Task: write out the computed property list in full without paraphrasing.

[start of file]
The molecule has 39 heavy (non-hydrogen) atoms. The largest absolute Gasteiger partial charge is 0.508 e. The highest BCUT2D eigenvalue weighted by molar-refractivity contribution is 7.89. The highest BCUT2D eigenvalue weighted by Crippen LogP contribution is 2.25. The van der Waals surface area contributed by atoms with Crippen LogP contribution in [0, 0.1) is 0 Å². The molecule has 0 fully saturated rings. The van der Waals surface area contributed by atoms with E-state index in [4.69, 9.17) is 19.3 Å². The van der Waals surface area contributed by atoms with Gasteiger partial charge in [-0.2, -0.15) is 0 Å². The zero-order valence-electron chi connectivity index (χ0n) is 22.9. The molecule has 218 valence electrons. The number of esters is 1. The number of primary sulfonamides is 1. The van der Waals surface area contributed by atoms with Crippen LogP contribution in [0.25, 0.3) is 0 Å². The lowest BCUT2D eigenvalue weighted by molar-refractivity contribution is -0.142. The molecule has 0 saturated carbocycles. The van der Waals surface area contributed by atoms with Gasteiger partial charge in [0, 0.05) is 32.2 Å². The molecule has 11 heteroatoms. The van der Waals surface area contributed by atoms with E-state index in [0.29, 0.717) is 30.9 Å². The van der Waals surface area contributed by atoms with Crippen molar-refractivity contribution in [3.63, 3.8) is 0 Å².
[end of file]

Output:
The molecule has 39 heavy (non-hydrogen) atoms. The largest absolute Gasteiger partial charge is 0.508 e. The highest BCUT2D eigenvalue weighted by molar-refractivity contribution is 7.89. The highest BCUT2D eigenvalue weighted by Crippen LogP contribution is 2.25. The van der Waals surface area contributed by atoms with Crippen LogP contribution in [0, 0.1) is 0 Å². The molecule has 0 fully saturated rings. The van der Waals surface area contributed by atoms with E-state index in [4.69, 9.17) is 19.3 Å². The van der Waals surface area contributed by atoms with Gasteiger partial charge in [-0.2, -0.15) is 0 Å². The zero-order valence-electron chi connectivity index (χ0n) is 22.9. The molecule has 218 valence electrons. The number of esters is 1. The number of primary sulfonamides is 1. The van der Waals surface area contributed by atoms with Crippen LogP contribution in [0.25, 0.3) is 0 Å². The lowest BCUT2D eigenvalue weighted by molar-refractivity contribution is -0.142. The molecule has 0 saturated carbocycles. The van der Waals surface area contributed by atoms with Gasteiger partial charge in [0, 0.05) is 32.2 Å². The molecule has 11 heteroatoms. The van der Waals surface area contributed by atoms with E-state index in [0.29, 0.717) is 30.9 Å². The van der Waals surface area contributed by atoms with Crippen molar-refractivity contribution in [3.63, 3.8) is 0 Å².